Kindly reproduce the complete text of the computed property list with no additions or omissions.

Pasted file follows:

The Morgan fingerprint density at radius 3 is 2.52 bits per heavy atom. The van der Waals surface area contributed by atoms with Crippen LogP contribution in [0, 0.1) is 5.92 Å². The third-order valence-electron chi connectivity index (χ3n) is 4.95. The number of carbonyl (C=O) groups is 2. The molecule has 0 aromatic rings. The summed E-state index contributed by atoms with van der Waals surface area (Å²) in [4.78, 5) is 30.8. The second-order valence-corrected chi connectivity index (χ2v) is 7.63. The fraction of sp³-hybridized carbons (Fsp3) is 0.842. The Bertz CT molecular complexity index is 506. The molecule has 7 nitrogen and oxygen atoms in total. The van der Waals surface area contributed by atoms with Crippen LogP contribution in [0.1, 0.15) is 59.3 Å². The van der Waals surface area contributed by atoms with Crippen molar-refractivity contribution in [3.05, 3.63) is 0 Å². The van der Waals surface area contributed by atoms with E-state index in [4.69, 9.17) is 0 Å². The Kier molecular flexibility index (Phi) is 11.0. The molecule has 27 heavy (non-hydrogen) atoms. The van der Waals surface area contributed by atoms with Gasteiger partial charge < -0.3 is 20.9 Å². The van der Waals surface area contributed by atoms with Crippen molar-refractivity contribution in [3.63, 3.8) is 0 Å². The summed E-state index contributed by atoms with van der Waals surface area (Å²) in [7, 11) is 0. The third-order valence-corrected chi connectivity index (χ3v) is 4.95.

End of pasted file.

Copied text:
The Morgan fingerprint density at radius 3 is 2.52 bits per heavy atom. The van der Waals surface area contributed by atoms with Crippen LogP contribution in [0, 0.1) is 5.92 Å². The third-order valence-electron chi connectivity index (χ3n) is 4.95. The number of carbonyl (C=O) groups is 2. The molecule has 0 aromatic rings. The summed E-state index contributed by atoms with van der Waals surface area (Å²) in [4.78, 5) is 30.8. The second-order valence-corrected chi connectivity index (χ2v) is 7.63. The fraction of sp³-hybridized carbons (Fsp3) is 0.842. The Bertz CT molecular complexity index is 506. The molecule has 7 nitrogen and oxygen atoms in total. The van der Waals surface area contributed by atoms with Crippen LogP contribution in [0.1, 0.15) is 59.3 Å². The van der Waals surface area contributed by atoms with Crippen molar-refractivity contribution in [3.05, 3.63) is 0 Å². The van der Waals surface area contributed by atoms with E-state index in [4.69, 9.17) is 0 Å². The Kier molecular flexibility index (Phi) is 11.0. The molecule has 27 heavy (non-hydrogen) atoms. The van der Waals surface area contributed by atoms with Gasteiger partial charge < -0.3 is 20.9 Å². The van der Waals surface area contributed by atoms with Crippen molar-refractivity contribution in [3.63, 3.8) is 0 Å². The summed E-state index contributed by atoms with van der Waals surface area (Å²) in [7, 11) is 0. The third-order valence-corrected chi connectivity index (χ3v) is 4.95.